News & Analysis

Detroit Lions’ remodeled defensive interior rose to elite status in run defense in 2018

By Ben Cooper
Jan 22, 2019
Detroit Lions

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In 2015, the Detroit Lions‘ defensive line was hapless. The team’s most-played interior defenders, Haloti Ngata and Caraun Reid, finished the year with dismal grades of 65.1 and 57.6, respectively. It was clear some rebuilding was in order — and rebuild they did.

The following draft class featured A’Shawn Robinson, the talented big man from Alabama. Robinson would finish 2016 and 2017 as the Lions’ highest-graded interior defender, but his 63.1 (59th) and 66.7 (69th) marks still left something to be desired.

This year, the Lions snagged another proven Alabama talent in the draft, Da’Shawn Hand, to round out their defensive line. Or so they thought.

Damon Harrison, easily the league’s best run defender, was made available by the New York Giants after Week 7, and the Lions pounced. They gave up just a fifth-round pick for the same player who led the league in run-stop percentage each of the previous four years.

But even before the acquisition of Harrison, the Lions’ two young linemen hit their stride. Through the first seven weeks, only two teams had two top-15 interior defenders — one of them being the Lions with Robinson (84.7 grade through Week 7) and Hand (89.6 grade through Week 7).

In the same span, Hand notched a run-stop percentage of 10.8 percent (14th) while Robinson turned in a 14.3 percent run stop percentage — the same as then New York Giants interior defender Damon Harrison. One week later, and the indomitable run-stopper joined forces with the rising duo to form an elite trio.

From there, opposing offenses, particularly opposing running games, had no chance.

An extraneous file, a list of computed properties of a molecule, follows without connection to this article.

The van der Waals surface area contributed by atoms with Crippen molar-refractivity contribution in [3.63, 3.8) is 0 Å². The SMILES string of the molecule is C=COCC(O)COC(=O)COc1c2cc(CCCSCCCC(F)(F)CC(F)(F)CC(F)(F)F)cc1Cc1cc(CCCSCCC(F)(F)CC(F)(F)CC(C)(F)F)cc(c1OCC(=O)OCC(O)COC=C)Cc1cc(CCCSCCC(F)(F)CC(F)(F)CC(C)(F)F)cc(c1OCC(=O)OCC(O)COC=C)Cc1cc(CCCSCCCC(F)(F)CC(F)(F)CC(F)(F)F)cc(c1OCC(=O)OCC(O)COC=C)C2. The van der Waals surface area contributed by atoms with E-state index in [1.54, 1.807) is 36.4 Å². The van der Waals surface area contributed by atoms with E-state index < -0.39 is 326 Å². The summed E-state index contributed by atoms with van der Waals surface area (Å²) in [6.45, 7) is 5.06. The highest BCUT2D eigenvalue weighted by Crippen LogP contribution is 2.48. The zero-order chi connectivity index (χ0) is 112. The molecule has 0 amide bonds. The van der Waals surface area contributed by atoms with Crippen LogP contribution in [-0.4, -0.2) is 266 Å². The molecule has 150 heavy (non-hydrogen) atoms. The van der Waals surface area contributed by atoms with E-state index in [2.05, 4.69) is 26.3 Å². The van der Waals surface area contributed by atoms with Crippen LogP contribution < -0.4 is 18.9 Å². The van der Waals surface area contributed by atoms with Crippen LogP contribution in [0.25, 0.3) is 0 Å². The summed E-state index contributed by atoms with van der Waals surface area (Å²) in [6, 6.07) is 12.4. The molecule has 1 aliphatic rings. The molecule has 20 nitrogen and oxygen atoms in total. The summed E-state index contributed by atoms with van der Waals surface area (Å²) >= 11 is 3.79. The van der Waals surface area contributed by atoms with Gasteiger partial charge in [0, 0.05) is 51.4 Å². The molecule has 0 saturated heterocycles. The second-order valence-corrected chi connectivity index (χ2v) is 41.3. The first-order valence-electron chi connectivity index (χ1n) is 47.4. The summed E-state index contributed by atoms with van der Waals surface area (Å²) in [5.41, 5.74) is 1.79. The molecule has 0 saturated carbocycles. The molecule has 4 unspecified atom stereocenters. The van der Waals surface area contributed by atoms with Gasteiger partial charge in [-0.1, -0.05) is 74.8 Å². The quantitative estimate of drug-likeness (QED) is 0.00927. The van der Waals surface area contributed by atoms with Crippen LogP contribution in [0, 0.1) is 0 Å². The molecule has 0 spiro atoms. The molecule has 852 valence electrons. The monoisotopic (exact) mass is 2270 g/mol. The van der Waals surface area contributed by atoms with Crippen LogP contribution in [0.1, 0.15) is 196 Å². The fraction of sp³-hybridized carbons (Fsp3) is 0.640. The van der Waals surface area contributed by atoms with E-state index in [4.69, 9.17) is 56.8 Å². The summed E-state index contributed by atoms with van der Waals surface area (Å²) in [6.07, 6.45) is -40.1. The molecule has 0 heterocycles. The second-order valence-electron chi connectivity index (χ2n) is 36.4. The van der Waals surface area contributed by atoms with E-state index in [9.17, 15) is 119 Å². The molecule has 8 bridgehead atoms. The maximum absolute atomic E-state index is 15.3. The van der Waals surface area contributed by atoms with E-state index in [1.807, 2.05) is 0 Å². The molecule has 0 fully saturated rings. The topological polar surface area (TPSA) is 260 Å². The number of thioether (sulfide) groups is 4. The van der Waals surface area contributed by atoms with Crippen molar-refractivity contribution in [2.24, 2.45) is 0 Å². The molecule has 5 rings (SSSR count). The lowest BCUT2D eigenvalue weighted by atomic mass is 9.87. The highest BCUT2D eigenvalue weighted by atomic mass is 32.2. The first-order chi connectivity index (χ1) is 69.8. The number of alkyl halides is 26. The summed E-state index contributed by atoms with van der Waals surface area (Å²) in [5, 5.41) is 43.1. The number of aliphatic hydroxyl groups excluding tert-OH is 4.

From Weeks 1-7, the Lions’ defense allowed the second-most yards after contact on runs (3.39) and the most yards per carry (5.32). From Weeks 8-17, however, they allowed the sixth-fewest yards after contact on runs (2.51) and the fourth-fewest yards per carry (3.73).

The defense also allowed an impressive 1.22 yards (6th) before contact in the final 10 weeks of the season after allowing a 1.93 average (28th) in the first seven weeks.

Since joining the Lions, Harrison again cemented himself as the league’s most dominant run defender — he made first contact from an interior defender position on 42 rushing attempts, eight more than the next highest defender in that time span. Robinson added 19 first contacts while Hand contributed six.

By the regular season’s end, out of 134 qualifying interior defensive linemen, Harrison finished first in run-stop percentage (17.0 percent), Robinson finished 12th (11.2 percent) and Hand finished 39th (8.1 percent).

Hand also proved to be the Lions’ biggest contributor in pass-rushing from the interior, as he racked up 25 quarterback pressures en route to a 24th-best 5.8 pass-rushing productivity rating.

All three linemen finished with grades that placed them top-20 at their position in the regular season— all being higher than 85.0 — and in turn molded themselves into a force to be reckoned with.

And while pass rushing certainly isn’t the improved line’s strong suit, this isn’t the same Lions’ interior from a few seasons ago — this is one that can carry the team far in 2019 if it plays at the same elite level.

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